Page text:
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In most Greek mythology, women are either vilified or ignored. We can assume this is because most of these poets were a product of their times and therefore, sexist. In these myths, women are seen as inferior and are below men in the social order. They are docile and subservient, staying home to take care of children, but they are also described as temptresses and liars. In contrast, the men in these myths are heroes and strong warriors. The separation between the sexes is clear.
This is also the case in Hesiod’s work; Works and Days. While reading Works and Days, it is not hard to see some clear-cut gender roles that are prevalent in even today’s culture.
The Greek society at the time of Hesiod’s life was a patriarchal society. Works and Days take place in the Iron Race, and when the earlier ages are mentioned it is stated that the Silver Race, a matriarchal society was childish and with no good male role models, which lead to their destruction.
In patriarchal societies, men are in places of power and have control over property, social privilege, and moral authority. This can be seen mirrored in the Greek Pantheon and also in the lives of everyday people. In the gods’ hierarchy, the word of Zeus is final, and it is the law. Zeus rules over them, and the mortal men, and he is the single judge.
When it comes to the lives of everyday people and their culture, Works and Days makes it pretty clear that working is the men’s job, and that men should be the ones that control their houses and should always find work to do.
According to Hesiod, it seems that men who do not work are not loved even by the gods. Men are also the only recipient of their fathers’ wealth and legacies after their deaths. It is seen as fortunate for there to be only one son born into a household, as it will mean that there will be no fight for inheritance between sons. But also, those daughters are not left with their fathers’ fortune. Even if a household did not have a son, the possession of everything would be left to the daughter’s husband, meaning the family legacy would not continue.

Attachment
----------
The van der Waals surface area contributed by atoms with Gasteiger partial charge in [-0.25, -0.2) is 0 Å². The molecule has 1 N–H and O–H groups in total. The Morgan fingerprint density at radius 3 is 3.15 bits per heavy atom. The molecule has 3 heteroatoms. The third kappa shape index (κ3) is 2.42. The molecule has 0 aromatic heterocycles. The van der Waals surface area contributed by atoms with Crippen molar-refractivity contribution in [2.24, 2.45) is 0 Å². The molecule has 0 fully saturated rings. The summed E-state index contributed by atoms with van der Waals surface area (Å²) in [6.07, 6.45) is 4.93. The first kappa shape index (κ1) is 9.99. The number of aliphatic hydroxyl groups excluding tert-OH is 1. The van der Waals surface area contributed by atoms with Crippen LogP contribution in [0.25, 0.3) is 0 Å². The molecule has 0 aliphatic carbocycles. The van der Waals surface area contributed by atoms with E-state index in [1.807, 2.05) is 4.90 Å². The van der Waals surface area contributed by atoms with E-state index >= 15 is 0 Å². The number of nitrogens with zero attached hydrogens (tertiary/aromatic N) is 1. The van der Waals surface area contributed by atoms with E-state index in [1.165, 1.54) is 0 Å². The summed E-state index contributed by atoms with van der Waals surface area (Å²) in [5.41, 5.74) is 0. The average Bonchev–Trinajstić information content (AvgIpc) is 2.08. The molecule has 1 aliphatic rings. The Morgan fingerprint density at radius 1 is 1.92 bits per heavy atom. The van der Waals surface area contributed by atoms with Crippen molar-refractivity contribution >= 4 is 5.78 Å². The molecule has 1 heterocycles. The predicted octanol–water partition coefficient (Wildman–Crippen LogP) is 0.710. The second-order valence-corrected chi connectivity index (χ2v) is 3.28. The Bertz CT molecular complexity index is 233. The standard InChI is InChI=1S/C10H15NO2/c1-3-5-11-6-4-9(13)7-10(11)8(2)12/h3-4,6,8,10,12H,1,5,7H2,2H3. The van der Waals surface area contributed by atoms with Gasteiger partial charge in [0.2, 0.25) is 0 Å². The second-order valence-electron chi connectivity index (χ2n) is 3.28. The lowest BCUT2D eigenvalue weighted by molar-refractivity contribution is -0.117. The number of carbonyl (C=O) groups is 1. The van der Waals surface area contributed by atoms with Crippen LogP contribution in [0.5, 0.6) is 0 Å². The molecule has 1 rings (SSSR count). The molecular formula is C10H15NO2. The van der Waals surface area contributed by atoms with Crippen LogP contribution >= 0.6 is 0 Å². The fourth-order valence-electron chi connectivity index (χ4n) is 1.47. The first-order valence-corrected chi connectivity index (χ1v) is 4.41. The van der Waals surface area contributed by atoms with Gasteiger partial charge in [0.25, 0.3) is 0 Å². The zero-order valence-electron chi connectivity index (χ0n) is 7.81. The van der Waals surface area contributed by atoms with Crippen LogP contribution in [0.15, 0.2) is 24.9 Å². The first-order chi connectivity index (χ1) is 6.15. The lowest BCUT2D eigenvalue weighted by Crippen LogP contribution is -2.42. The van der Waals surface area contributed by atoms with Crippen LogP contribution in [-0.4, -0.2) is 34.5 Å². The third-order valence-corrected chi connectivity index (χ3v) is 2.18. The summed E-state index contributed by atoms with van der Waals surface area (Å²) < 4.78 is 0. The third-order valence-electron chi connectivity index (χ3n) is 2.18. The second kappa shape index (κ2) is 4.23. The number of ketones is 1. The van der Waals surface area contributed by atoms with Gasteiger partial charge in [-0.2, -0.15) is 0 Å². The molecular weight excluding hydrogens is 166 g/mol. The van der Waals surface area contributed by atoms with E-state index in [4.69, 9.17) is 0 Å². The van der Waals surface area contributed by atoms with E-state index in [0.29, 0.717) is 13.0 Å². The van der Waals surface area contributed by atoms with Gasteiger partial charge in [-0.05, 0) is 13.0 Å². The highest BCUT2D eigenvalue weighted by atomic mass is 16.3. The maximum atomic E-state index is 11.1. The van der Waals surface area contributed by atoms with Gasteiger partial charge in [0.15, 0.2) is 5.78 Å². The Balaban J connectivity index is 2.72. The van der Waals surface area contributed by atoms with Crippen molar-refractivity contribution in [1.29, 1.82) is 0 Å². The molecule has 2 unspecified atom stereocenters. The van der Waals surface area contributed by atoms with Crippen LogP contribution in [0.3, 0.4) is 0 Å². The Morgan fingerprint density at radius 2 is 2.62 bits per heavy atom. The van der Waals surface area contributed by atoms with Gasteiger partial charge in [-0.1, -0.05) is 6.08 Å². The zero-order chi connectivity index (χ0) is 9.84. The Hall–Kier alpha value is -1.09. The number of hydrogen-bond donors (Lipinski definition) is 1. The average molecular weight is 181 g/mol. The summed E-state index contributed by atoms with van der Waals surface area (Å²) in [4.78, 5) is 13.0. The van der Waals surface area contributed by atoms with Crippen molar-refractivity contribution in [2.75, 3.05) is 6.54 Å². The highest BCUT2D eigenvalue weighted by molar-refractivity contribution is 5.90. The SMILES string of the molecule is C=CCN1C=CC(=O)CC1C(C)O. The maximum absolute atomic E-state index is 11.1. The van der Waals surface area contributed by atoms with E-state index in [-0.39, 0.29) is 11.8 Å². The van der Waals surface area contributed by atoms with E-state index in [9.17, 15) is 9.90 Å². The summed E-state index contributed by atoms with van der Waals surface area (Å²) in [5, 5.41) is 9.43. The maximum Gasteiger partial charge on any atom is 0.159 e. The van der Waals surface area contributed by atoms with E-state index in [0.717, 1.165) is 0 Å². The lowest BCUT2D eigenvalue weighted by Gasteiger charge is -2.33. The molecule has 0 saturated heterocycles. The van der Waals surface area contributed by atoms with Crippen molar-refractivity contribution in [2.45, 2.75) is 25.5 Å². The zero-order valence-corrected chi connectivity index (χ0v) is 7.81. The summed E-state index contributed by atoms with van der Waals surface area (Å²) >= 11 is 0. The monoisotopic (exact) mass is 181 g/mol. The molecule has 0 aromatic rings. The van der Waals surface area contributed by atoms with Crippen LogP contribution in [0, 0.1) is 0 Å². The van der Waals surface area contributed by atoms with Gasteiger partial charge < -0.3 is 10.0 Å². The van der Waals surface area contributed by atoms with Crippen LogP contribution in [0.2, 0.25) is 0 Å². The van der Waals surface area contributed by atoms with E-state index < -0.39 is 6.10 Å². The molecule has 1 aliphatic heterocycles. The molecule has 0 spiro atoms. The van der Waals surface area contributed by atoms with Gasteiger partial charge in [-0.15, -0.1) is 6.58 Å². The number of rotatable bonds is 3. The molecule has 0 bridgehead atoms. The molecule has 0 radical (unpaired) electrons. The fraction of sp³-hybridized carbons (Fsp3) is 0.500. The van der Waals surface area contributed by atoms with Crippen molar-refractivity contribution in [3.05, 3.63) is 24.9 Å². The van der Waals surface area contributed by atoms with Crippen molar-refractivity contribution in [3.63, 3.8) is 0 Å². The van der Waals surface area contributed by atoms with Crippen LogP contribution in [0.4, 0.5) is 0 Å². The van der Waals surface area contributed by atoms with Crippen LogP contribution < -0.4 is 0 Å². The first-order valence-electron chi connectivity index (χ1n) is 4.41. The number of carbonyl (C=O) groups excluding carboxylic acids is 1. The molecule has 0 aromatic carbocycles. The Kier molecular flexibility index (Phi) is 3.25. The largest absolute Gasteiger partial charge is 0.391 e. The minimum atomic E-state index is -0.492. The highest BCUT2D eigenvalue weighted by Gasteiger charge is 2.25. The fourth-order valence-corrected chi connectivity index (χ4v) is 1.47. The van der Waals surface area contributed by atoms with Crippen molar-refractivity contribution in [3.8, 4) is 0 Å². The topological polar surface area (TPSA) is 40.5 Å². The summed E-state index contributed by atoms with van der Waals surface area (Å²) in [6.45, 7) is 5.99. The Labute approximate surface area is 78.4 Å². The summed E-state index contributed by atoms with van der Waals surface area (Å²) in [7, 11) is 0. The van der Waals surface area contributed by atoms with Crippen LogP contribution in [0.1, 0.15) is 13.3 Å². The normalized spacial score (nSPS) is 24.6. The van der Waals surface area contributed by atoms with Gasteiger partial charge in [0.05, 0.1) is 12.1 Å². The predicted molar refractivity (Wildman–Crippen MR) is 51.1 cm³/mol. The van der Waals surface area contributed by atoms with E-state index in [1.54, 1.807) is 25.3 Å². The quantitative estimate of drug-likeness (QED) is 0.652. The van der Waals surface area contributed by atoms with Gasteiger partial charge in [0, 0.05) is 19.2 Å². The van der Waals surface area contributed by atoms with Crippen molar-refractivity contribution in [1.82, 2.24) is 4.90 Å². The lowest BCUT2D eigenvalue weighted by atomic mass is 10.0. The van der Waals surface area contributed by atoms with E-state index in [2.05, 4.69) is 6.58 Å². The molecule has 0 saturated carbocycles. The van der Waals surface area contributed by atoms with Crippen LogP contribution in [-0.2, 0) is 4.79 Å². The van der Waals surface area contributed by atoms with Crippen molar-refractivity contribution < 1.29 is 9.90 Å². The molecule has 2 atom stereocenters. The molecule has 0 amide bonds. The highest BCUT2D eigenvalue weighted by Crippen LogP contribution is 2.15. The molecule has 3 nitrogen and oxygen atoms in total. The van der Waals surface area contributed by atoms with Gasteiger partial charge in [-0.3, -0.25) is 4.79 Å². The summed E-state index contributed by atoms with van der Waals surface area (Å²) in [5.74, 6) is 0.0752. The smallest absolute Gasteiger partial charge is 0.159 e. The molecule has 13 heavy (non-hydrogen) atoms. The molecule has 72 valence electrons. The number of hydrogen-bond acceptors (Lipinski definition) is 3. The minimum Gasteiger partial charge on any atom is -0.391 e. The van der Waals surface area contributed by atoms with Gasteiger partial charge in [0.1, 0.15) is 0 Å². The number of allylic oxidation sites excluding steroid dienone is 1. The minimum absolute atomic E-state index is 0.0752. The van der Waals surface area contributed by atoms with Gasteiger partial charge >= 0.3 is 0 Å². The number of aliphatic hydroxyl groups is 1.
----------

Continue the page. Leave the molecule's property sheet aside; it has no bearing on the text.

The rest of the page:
The view of women in Works and Days is not a favorable one. Hesiod mentions multiple times that women aren’t trustworthy and that they are, in their very nature, always clashing with men, which will be expanded upon in another paragraph. To start with, Zeus sends Pandora, a woman that he orders other gods to create and make beautiful but conniving, as a punishment towards Prometheus’ actions. Hesiod also states that before Pandora, mankind had peaceful and easy lives, free of illnesses. Therefore, we can assume that women were seen as the source of the rife in men’s lives and that they are a necessary evil from the line “(A woe) which they will cherish in their hearts, although it lays them low”. We can see more evidence of this later on, where it is explicitly mentioned that men shouldn’t trust women.
Women, it says, are there to deceive men with their sexuality while stealing from them, and that trusting a woman is equal to trusting a thief.
When it comes to marriage, Hesiod says that men should wait until they are in their 30s to get married and only marry young “ripe” women, so that they can be taught better. Works and Days also mention that wives are what make men happy, but only if they are “good”.
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